Now, 12 years later, Halliburton's many Enron-like entities keep overcharging the Pentagon for gasoline and meals for the troops in Iraq, negotiating fees with its former boss's underlings at Defense and State. Rest assured their profits will remain high. Just as defense contractors' stocks went up after President Bush released his new budget, PMCs (Private Military Contractors) can be as lucrative as WMDs are dangerous.

The Pentagon and Homeland Security get the biggest raises in Bush's budget, 7 and 10 percent, whereas most domestic programs barely increase, if they are not slashed altogether. That is Bush Republicanism in a nutshell: guns galore and only butter for friends in the military-industrial-intelligence complex.

But that group is rather large, since defense spending is spread throughout the country, which keeps everyone if not content, at least under control.

The Bush clan for decades has been profiting from war and reconstruction thereof. The current President Bush is just doing his part for the family business. As Kevin Phillips writes in his new book, American Dynasty, "This penchant for armaments and arms deals is rarely highlighted in biographies of either president."

But such personal connections don't much bother anyone in Washington, just as Justice Antonin Scalia finds it insulting that anyone could think he would be prejudiced by his friendship with Dick Cheney and his indulging in a duck hunting outing with the veep and his energy friends.

Scalia still refuses to recuse himself from hearing the Cheney energy case before the high court. Scalia's reasoning seems to be: How could I be influenced when I already believe the same things they do?

Yes, indeed. Like minds are running things in the Bush administration. As it's said in legal circles, ignorance is not a defense, but David Kay's ignorance about WMDs is yet another boon to the Bush White House. Ignorance is another defense for the president. If the intelligence is wrong how can Bush be faulted?



President Bush's appearance last Sunday on "Meet the Press" has generated heated comment. Both Republicans and Democrats have found Bush's performance lacking. I'm not one of them. Bush was Bush, for better or worse.

A few things were made clear by Bush's hour-long "chat" with Tim Russert, formerly thought a pit-bull interviewer. Not this time. One of Bush's strengths was completely evident: He is the president and Russert felt the full furnace heat of that fact. He was all deference, letting Bush ramble on, backing off when the commander-in-chief wouldn't brook interruption. Incumbency has a lot of advantages; respect for the office is one of them and it won't go away during the campaign months to come.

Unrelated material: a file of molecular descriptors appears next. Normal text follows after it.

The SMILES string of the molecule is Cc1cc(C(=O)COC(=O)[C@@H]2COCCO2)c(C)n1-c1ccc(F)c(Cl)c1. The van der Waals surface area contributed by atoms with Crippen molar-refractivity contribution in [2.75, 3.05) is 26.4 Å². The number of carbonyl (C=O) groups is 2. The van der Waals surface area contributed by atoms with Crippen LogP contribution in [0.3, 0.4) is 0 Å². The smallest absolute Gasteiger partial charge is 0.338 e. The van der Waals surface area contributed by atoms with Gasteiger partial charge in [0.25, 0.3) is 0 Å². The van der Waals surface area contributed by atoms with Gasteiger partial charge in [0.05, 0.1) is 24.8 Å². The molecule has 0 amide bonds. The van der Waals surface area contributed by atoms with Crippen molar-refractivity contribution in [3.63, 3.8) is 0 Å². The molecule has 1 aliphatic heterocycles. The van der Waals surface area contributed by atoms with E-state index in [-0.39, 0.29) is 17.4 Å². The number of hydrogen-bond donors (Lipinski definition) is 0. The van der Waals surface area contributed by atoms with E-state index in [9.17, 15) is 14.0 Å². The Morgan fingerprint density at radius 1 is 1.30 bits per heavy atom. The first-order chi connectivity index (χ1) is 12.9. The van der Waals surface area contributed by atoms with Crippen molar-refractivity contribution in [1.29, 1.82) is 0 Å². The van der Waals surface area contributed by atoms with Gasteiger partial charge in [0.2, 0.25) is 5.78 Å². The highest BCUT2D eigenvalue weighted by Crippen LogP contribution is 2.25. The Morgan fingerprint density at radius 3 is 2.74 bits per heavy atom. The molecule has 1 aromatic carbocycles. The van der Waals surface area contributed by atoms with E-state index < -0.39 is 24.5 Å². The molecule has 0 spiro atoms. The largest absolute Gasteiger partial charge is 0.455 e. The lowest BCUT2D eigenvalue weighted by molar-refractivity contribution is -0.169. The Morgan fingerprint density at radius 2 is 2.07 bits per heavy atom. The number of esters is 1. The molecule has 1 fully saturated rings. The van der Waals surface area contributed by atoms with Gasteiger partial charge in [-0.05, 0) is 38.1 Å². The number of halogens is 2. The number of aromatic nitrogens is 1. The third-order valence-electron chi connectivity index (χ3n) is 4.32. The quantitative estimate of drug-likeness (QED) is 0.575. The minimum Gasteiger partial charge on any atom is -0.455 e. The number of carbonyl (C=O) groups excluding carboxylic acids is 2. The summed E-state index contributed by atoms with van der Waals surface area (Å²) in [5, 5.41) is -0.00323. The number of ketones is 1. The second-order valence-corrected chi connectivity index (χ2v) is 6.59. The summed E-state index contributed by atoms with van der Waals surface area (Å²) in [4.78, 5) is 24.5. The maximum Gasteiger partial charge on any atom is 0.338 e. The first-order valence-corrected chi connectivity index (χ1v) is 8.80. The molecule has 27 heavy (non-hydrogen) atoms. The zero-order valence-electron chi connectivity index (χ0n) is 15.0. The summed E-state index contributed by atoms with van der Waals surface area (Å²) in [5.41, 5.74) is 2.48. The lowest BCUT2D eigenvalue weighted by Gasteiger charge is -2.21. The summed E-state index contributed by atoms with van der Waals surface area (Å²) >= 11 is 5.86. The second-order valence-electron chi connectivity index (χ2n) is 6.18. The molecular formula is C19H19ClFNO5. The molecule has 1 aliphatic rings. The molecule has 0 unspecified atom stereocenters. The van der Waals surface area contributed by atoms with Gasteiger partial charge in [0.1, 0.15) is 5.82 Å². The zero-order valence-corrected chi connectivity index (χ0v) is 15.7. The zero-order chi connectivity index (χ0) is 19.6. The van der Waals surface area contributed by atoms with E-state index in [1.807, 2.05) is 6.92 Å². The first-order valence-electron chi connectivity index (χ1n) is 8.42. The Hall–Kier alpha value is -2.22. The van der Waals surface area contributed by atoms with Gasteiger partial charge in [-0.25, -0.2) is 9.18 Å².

Another presidential trump card was played by Bush, over and over: "I'm a war president." Bush could not have made it clearer--though he could have said I "am" a war president. Bush spent some time elaborating on that, becoming as personal as he lets himself be: "I've got a foreign policy that is one that believes America has a responsibility in this world to lead, a responsibility to lead in the war against terror....To me that is history's call to America. I accept the call...."

There is no mistaking the religious fervor of the "call" Bush has accepted. It is what his supporters want from him.

The questions about Bush's irregular service in the National Guard were handled less deftly by Bush. When Russert brought up the controversy over Bush's spotty service history, Bush responded, "I've heard this ever since I started running for office. I--I put in my time, proudly so."

Bush's last remark summed it up. He saw his service as putting in his time, doing something he'd rather not be doing, going through the motions, and once out of his mouth, he paused, realized he needed to soften it, and added, "proudly so."

Then Bush outlined what will be his campaign response to such questions: Don't "denigrate the Guard." But questioning Bush's service is not slandering the National Guard. What is clear, beyond the extraordinary amount of special treatment Bush received, was that those in Bush's elite unit knew that they wouldn't be going to Vietnam, unless they wanted to.

But this line of attack won't be all that productive for Democrats. Bush's "Meet the Press" performance proves he intends to run on these four years of his life, not the first fifty-four. John Kerry, by making so much lately of his Vietnam service, is letting his whole life be held up for examination. And Republicans intend to scour all his years of public service for matters to attack, while the Bush White House will do its best to confine the conversation to Bush's first term.

And most voters will likely go along; whatever Bush's former failings he is the president now. In the '96 election, the public was quite willing to give Bill Clinton a pass on all his embarrassments previous to his first term. Clinton's victory in '96 was the equivalent of a fresh slate, a reward for the state of the nation in '96, for where the country was heading.

Of course, Republican stalwarts hadn't forgiven Bill Clinton, only the majority of the American electorate had. Clinton haters never gave up and when they discovered Monica Lewinsky they made Clinton's second term a living hell.

Democrats have not displayed the same deep, dark desire never to stop attacking Bush. That's why they lost the battle of the Florida vote count.